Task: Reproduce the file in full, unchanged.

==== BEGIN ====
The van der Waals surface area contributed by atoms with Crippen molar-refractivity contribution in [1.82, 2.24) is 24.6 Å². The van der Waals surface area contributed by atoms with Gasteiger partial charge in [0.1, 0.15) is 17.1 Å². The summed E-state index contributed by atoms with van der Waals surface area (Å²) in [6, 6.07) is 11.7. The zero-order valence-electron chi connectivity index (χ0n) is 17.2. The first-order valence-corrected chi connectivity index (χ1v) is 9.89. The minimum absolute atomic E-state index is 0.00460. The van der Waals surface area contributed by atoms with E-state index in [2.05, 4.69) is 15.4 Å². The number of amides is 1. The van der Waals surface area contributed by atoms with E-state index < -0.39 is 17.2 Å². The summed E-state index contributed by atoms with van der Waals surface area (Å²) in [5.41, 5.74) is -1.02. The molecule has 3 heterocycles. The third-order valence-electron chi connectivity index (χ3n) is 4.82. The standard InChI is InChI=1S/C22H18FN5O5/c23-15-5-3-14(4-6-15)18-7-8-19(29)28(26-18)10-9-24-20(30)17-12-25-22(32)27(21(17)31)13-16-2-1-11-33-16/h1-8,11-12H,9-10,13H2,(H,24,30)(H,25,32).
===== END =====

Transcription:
The van der Waals surface area contributed by atoms with Crippen molar-refractivity contribution in [1.82, 2.24) is 24.6 Å². The van der Waals surface area contributed by atoms with Gasteiger partial charge in [0.1, 0.15) is 17.1 Å². The summed E-state index contributed by atoms with van der Waals surface area (Å²) in [6, 6.07) is 11.7. The zero-order valence-electron chi connectivity index (χ0n) is 17.2. The first-order valence-corrected chi connectivity index (χ1v) is 9.89. The minimum absolute atomic E-state index is 0.00460. The van der Waals surface area contributed by atoms with E-state index in [2.05, 4.69) is 15.4 Å². The number of amides is 1. The van der Waals surface area contributed by atoms with E-state index < -0.39 is 17.2 Å². The summed E-state index contributed by atoms with van der Waals surface area (Å²) in [5.41, 5.74) is -1.02. The molecule has 3 heterocycles. The third-order valence-electron chi connectivity index (χ3n) is 4.82. The standard InChI is InChI=1S/C22H18FN5O5/c23-15-5-3-14(4-6-15)18-7-8-19(29)28(26-18)10-9-24-20(30)17-12-25-22(32)27(21(17)31)13-16-2-1-11-33-16/h1-8,11-12H,9-10,13H2,(H,24,30)(H,25,32).